Teacher: "There is no way LeBron will ever be Jordan."
Kid: "LeBron James is a better rebounder and passer."
Teacher: "Call me when LeBron has six championships."
Kid: "That's your only argument?"
Teacher: "That's the only argument I need, Shawn!"
Bad Teacher is not out yet, but I already love it. You've probably seen the above clip on commercials during the NBA playoffs—a teacher and a middle school student arguing about Michael Jordan and LeBron James. It is the truest sports scene I've seen in a long while. It's about me. I have become a grumpy old man, a bad teacher. I cannot even listen to the Jordan versus LeBron arguments.
I remember, growing up, when Jim Brown's greatness was declared to be indisputable. That's the word: indisputable. Nobody, my elders told me, could ever be as good as Jim Brown. When O.J. Simpson ran for 2,000 yards, well, that was nice. But he was no Jim Brown. When Earl Campbell was a singular force...he was no Jim Brown. Eric Dickerson? Nope. Franco Harris? Uh-uh. The elders might concede that Walter Payton was more versatile than Brown, with his hammerhead blocking and soft hands.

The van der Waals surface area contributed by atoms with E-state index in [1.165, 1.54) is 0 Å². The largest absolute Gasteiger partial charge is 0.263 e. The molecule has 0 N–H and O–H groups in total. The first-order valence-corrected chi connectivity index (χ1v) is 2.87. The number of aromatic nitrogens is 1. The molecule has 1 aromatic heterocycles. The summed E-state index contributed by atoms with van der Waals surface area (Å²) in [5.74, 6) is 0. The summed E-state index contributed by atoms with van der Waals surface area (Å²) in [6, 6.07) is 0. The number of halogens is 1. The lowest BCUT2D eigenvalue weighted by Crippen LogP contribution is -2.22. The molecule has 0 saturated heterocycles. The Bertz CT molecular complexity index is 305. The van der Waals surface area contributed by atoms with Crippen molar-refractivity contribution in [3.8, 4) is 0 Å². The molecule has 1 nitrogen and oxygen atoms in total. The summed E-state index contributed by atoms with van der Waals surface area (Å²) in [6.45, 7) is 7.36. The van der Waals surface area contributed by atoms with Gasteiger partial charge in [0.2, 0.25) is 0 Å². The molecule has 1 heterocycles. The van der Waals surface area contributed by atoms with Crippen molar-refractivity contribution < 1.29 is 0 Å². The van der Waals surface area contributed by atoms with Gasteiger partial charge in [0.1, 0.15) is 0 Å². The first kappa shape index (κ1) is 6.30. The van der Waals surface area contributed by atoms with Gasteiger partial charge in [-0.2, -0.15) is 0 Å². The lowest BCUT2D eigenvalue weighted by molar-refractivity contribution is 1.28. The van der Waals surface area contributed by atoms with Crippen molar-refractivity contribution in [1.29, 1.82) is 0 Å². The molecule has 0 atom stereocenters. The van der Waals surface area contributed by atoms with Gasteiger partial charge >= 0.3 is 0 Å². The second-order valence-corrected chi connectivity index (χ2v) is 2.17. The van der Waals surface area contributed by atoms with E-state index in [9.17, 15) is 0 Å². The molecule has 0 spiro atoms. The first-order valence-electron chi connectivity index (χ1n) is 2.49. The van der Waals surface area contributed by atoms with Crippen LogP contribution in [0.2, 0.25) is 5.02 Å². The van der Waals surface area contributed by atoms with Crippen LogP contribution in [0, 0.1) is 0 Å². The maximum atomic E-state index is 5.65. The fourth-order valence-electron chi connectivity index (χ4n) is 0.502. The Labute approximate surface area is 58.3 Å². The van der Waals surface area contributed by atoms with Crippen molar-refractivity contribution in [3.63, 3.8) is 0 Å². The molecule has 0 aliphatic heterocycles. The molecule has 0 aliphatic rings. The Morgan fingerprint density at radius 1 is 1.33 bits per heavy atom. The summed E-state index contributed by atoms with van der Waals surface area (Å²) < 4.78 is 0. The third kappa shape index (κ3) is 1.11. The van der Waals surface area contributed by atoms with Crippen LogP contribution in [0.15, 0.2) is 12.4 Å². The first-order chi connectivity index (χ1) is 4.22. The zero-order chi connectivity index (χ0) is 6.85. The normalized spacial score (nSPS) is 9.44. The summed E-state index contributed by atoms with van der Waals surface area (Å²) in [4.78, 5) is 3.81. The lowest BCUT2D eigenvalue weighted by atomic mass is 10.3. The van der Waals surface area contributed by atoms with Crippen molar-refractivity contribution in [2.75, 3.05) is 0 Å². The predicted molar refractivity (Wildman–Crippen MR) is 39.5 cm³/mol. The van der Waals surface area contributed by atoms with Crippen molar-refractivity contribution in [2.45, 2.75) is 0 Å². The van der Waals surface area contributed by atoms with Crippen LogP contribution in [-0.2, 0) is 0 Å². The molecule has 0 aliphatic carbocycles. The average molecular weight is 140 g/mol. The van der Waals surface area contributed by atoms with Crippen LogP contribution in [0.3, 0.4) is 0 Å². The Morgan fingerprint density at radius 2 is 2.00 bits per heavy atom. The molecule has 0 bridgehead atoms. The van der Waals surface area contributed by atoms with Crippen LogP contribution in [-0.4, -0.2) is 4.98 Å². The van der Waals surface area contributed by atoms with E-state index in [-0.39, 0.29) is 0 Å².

Even so, he was no Jim Brown.
I was too young to understand then. Nobody could be Jim Brown. Sure, Brown had numbers and highlights and testimony to back up the argument, but the crucial fact was that there was no argument. Jim Brown was the greatest because Jim Brown was the greatest. To argue was blasphemous.
There have been a handful of indisputables through the years: Ruth, Pelé, Ali, Orr—athletes who radiated such greatness that the fans of their time simply could not imagine anyone better, then or ever. During my era as a sports fan (1975 or so to the present), there have been two indisputables. One is Wayne Gretzky. The other is Michael Jordan. Everyone else sparked arguments. Gretzky's indisputable greatness came from sheer quantity: His numbers simply bludgeoned every other hockey player into submission. Jordan's greatness came from another place.